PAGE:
With the foundation of his theory now laid, Professor Ferguson delivers the money shot, as it were:

What the conquistadors failed to understand is that money is a matter of belief, even faith: belief in the person paying us; belief in the person issuing the money he uses or the institution that honours his cheques or transfers. Money is not metal. It is trust inscribed. And it does not seem to matter much where it is inscribed: on silver, on clay, on paper, on a liquid crystal display. [p. 30]

So there you have it, the Harvard Theory of Money: Money is credit, from the Latin credere, to believe. How elegant the phrasing: ‘trust inscribed’. How catastrophic the consequences. For everyone, that is, but the lucky few running the scam.

After several pages of variably interesting anecdotes featuring loan sharks, Fibonacci, the Medicis, the Swedish Riksbank and the Bank of England, Professor Ferguson returns to put the final polish on his theory:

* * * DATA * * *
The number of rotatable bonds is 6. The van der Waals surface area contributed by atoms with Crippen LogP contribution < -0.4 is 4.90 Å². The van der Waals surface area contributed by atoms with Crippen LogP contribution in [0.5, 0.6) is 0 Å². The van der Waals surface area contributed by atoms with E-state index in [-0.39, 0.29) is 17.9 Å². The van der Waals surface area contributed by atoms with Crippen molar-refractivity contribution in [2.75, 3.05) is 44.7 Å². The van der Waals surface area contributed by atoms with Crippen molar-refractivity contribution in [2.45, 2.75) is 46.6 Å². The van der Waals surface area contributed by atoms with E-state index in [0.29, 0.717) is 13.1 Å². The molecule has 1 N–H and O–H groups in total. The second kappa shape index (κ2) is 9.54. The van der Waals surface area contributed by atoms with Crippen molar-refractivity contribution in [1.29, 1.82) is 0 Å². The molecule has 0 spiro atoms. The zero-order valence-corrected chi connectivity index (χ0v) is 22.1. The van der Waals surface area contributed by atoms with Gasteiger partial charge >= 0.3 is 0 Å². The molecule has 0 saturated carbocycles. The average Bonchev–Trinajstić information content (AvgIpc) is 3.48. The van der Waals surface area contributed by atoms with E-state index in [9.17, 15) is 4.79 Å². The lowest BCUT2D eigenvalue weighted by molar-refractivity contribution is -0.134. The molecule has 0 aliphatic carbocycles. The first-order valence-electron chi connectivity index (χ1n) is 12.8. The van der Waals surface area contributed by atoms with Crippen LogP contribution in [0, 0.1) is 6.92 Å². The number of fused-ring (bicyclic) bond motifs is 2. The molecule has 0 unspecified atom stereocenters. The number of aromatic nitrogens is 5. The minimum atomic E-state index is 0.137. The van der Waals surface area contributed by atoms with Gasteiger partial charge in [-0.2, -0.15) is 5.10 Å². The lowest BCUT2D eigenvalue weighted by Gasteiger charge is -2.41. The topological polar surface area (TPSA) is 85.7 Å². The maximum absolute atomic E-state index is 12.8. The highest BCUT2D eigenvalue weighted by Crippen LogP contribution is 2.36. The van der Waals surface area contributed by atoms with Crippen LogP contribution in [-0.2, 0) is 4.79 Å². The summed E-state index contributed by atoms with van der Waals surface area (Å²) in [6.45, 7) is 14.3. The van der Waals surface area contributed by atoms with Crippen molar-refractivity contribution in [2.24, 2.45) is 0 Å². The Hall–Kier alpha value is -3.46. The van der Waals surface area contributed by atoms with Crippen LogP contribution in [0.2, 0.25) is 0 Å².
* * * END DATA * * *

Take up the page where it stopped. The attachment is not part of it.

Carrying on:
The important point to grasp is that with the spread throughout the Western world of a) cashless intra-bank and interbank transactions b) fractional reserve banking and c) central bank monopolies on note issue, the very nature of money evolved in a profoundly important way. No longer was money to be understood, as the Spaniards had understood it in the sixteenth century, as precious metal that had been dug up, melted down and minted into coins. Now money represented the sum total of specific liabilities (deposits and reserves) incurred by banks. Credit was, quite simply, the total of banks’ assets (loans). Some of this money might indeed still consist of precious metal, though a rising proportion of that would be held in the central bank’s vault. But most of it would be made up of those banknotes and token coins recognized as legal tender along with the invisible money that existed only in deposit account statements. Financial innovation had taken the inert silver of Potosi and turned it into the basis for a modern monetary system, with relationships between debtors and creditors brokered or ‘intermediated’ by increasingly numerous institutions called banks. [p. 51]